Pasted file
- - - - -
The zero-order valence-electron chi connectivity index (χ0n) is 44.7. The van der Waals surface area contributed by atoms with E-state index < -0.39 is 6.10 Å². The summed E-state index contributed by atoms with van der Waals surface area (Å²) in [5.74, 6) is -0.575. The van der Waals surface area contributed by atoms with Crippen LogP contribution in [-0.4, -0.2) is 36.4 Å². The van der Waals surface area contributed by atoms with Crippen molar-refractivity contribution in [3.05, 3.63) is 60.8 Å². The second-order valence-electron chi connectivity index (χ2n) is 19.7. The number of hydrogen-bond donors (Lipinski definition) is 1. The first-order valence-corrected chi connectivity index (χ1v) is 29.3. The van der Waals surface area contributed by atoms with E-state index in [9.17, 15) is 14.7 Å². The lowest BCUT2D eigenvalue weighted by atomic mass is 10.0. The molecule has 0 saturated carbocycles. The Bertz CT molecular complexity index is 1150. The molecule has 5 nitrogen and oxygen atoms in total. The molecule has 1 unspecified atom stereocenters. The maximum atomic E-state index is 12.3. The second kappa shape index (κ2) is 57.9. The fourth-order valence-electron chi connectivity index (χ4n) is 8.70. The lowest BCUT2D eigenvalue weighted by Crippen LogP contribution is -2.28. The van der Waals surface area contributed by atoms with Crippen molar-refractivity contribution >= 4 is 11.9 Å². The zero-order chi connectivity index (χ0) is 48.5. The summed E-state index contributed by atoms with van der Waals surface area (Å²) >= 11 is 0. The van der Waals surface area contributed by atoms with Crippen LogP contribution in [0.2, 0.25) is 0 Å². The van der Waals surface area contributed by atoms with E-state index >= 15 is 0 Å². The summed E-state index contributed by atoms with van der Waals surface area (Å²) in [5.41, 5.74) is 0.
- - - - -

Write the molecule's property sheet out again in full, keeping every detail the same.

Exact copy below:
The zero-order valence-electron chi connectivity index (χ0n) is 44.7. The van der Waals surface area contributed by atoms with E-state index < -0.39 is 6.10 Å². The summed E-state index contributed by atoms with van der Waals surface area (Å²) in [5.74, 6) is -0.575. The van der Waals surface area contributed by atoms with Crippen LogP contribution in [-0.4, -0.2) is 36.4 Å². The van der Waals surface area contributed by atoms with Crippen molar-refractivity contribution in [3.05, 3.63) is 60.8 Å². The second-order valence-electron chi connectivity index (χ2n) is 19.7. The number of hydrogen-bond donors (Lipinski definition) is 1. The first-order valence-corrected chi connectivity index (χ1v) is 29.3. The van der Waals surface area contributed by atoms with E-state index in [9.17, 15) is 14.7 Å². The lowest BCUT2D eigenvalue weighted by atomic mass is 10.0. The molecule has 0 saturated carbocycles. The Bertz CT molecular complexity index is 1150. The molecule has 5 nitrogen and oxygen atoms in total. The molecule has 1 unspecified atom stereocenters. The maximum atomic E-state index is 12.3. The second kappa shape index (κ2) is 57.9. The fourth-order valence-electron chi connectivity index (χ4n) is 8.70. The lowest BCUT2D eigenvalue weighted by Crippen LogP contribution is -2.28. The van der Waals surface area contributed by atoms with Crippen molar-refractivity contribution >= 4 is 11.9 Å². The zero-order chi connectivity index (χ0) is 48.5. The summed E-state index contributed by atoms with van der Waals surface area (Å²) >= 11 is 0. The van der Waals surface area contributed by atoms with Crippen LogP contribution in [0.2, 0.25) is 0 Å². The van der Waals surface area contributed by atoms with E-state index >= 15 is 0 Å². The summed E-state index contributed by atoms with van der Waals surface area (Å²) in [5.41, 5.74) is 0.